A high definition television (HDTV) is an investment, whether it is an LED LCD TV or a plasma TV. As technology develops, ultra-high definition (UHD) TVs and smart TVs have greater capacity for the highest picture quality as well as providing a top-notch experience with apps and video subscriptions a viewer can get. LED TVs provide beautiful and bright pictures, which makes for a great experience, but they also come with a high price tag. No one wants to spend thousands of dollars on a TV only to have to replace it in a few years. By understanding how a TV works, there are several tips and tricks buyers can use to help increase the longevity of an LED TV. Following these tips allows buyers to make a wise investment when purchasing these televisions.
LED LCD TVs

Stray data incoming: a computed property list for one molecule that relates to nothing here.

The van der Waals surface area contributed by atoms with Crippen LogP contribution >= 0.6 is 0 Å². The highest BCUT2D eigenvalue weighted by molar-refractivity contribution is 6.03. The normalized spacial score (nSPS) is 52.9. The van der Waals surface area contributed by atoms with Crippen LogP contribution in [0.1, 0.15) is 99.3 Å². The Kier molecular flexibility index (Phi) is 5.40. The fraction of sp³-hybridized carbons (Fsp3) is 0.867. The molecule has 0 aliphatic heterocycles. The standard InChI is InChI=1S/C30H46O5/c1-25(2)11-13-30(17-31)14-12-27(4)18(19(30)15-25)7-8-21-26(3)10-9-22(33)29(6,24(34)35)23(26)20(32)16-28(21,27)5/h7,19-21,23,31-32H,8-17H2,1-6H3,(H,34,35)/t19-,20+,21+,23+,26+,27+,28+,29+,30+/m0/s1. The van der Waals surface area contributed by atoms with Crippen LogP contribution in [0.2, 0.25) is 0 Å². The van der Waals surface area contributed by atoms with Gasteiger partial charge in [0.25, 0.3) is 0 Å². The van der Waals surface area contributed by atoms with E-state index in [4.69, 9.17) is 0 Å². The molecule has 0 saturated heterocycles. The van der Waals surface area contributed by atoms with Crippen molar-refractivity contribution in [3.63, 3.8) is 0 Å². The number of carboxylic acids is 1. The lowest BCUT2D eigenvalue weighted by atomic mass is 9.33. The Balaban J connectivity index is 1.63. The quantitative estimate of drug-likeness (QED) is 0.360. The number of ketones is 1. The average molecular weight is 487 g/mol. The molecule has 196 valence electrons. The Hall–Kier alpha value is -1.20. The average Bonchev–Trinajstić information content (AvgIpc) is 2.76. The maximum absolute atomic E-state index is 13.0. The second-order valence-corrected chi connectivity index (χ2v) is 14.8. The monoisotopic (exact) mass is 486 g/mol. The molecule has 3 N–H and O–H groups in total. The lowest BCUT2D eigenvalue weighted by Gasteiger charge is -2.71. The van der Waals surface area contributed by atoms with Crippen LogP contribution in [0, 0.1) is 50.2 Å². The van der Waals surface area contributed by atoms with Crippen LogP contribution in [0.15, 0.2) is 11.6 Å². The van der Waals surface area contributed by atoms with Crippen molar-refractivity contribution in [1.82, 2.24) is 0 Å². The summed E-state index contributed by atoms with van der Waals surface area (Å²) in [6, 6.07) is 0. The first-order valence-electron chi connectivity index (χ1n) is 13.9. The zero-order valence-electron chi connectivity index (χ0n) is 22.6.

There are two types of LED televisions. The one most people are familiar with is the LED LCD TV, which is often shortened to just LED TV. In truth, these are not pure LED TVs. They use an LCD screen enhanced with LED technology instead of the traditional fluorescent tubes used in normal LCD TVs. This allows the TV to be incredibly flat, usually only an inch or so thick. An LED LCD television uses either LED backlights, which are placed directly behind the screen or LED lights around the edge. Both types have their advantages and disadvantages. A backlit LED LCD TV can produce deeper blacks because the tiny lights are turned off, but because the light-to-pixel ratio is not the same, this can also cause a darkening effect on other areas of the screen. Edge-lit LED LCD TVs do not have this problem, but they also cannot reproduce the same deep black levels as backlit LEDs.